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High Heat Baseball 1999 (PC) Review

Publisher: 3DO

Background Info

Ahh, summer--when a young man's fancy turns to thoughts of pounding the hell out of the ball, controlling Mark McGwire as he chases Roger Maris' suddenly vulnerable home run record of 61. What's the best way to fulfill these managerial fantasies? If your gaming desires include the ability to take gamepad in hand, then join us as we look at Team .366's High Heat Baseball 1999 (HHBB).

Graphics : 75
Unfortunately, this is High Heat's greatest weakness. The stadiums, and the playing fields, look gorgeous, but all of the players and umpires are 2D sprites placed on top of this beautiful surface. Quick quiz, hot shot: what's the most frequently seen animation in any arcade-oriented baseball game? Righto--the pitcher-batter interface. Follow-up question, for 10 bonus points--what's the worst bit of graphics in HHBB? Right again--the pitcher-batter interface. Oh, my Lord, is it bad. My favorite description of what it looks like is: it looks like someone swinging a tennis racquet, or a cricket bat. It's terrible. My favorite comeback to this criticism: "I watch the ball." When I first played this game, I thought the "I watch the ball" was a bit facetious, and I was very distracted by the animation. Trust me: this game will suck you in, until you are so focused on getting that runner in from second, that as you sit there on the edge of your seat, two outs, bottom of the ninth, game on the line, your last pinch hitter at the plate, that you will never notice the animation any more. You must watch the ball and you must hit intelligently in this game if you want to succeed.

Audio : 88
The audio is pretty well done. The crowd noise is appropriate for the current game conditions, swelling in excitement when the home team is rallying, booing lustily when the visitors score (sometimes, they'll even throw back a home run ball hit by the visiting team--a neat idea, but strangely implemented, as I've heard of reports of balls being thrown back from behind the Green Monster in Fenway!). My favorite audio bit, having grown up as a bleacher bum at Busch Stadium in St. Louis, is the lone voice, loudly and drunkenly screaming "Great! Great!" after a visitor hits a home run. I don't know if this is timed as I think it is, but the guy only seems to yell in the later innings (no doubt after too many virtual beers!). The announcing, by Ted Robinson of the San Francisco Giants, is nothing too exciting. It is, however, extremely accurate and informative. Ted tells you whenever there's a substitution, he comments on double switches, he gets excited if the runner on first breaks for second. I've become so used to listening to Ted that I've given up a couple of very easy stolen bases because on rare occasions, he doesn't say anything if the runner goes. Of course, I should be watching for that... Oh, well. One note of personal pride--I threw a perfect game, pitching as Todd Stottlemyre for the Cardinals, and Ted noted my accomplishment as "the rarest of achievements in profession baseball" (or something like that). I was pleasantly surprised to see they had programmed the game to recognize a perfect game.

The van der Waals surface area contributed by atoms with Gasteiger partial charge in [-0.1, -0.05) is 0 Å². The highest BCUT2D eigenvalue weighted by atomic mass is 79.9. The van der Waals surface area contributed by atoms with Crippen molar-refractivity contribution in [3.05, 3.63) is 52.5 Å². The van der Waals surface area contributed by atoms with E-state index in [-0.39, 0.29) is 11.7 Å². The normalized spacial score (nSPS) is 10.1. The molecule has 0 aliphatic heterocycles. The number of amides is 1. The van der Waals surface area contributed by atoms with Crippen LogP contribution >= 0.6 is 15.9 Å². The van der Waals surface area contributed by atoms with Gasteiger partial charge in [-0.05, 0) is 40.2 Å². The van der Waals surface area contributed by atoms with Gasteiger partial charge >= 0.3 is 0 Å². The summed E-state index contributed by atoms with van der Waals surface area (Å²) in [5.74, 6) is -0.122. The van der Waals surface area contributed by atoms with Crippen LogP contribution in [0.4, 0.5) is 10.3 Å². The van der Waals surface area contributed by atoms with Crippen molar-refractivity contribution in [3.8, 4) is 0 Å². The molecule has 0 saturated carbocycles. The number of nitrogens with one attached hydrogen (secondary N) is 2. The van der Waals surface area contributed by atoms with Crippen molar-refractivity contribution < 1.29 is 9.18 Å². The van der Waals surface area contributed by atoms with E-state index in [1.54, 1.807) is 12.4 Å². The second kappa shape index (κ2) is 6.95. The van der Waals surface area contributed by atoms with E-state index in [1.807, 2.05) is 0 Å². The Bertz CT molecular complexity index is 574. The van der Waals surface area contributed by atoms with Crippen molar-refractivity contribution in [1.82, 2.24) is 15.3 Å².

Interface/Options : 80
The interface is simple, quick, and...goofy. There's no mouse support. None. "Excuse me, Team .366, but your console roots are showing." Hmm, console roots--wasn't that a "Glamour Don't" last month? Mouse support aside, I found the interface very easy to navigate. HHBB has one of the better pitch selection interfaces, with all possible pitches available in the game assigned a D-pad and button combination. Your current pitcher, of course, won't have all pitches available, but this arrangement is greatly preferable to what I've seen in other games. A curveball is always selected with D-pad right and the C button; a slider is D-pad left, and so on. If the current pitcher can't throw the pitch you selected, he'll shake you off--very cool. Once you've learned this, you'll find it's much faster than what other games use.

Gameplay : 95
Without a doubt, HHBB is head and shoulders above the competition in pure baseball gameplay. This is the single most realistic and exciting baseball game on the market. This game plays like real baseball. Players back each other up, pitchers work the plate against you (heaven help you Kirby Puckett wannabe's--if you go up there hacking, you will quickly hear the announcer proclaiming "Randy Johnson's thrown twenty strikeouts"), the computer-controlled coach manages very intelligently. This includes strategic bunting, hit and runs, and double switches. I found the game very compelling, and consider it responsible for more late night gaming sessions than even Quake II.

Overall : 87
If you are looking for a baseball game which gives you the best of both worlds (simulation and arcade), then look no further. There are flaws in the game (especially the graphics), but there is nothing closer to making you feel like you are really playing baseball, with all its quirks and excitement, than High Heat Baseball 1999.

By: Rick Worrell 6/29/98

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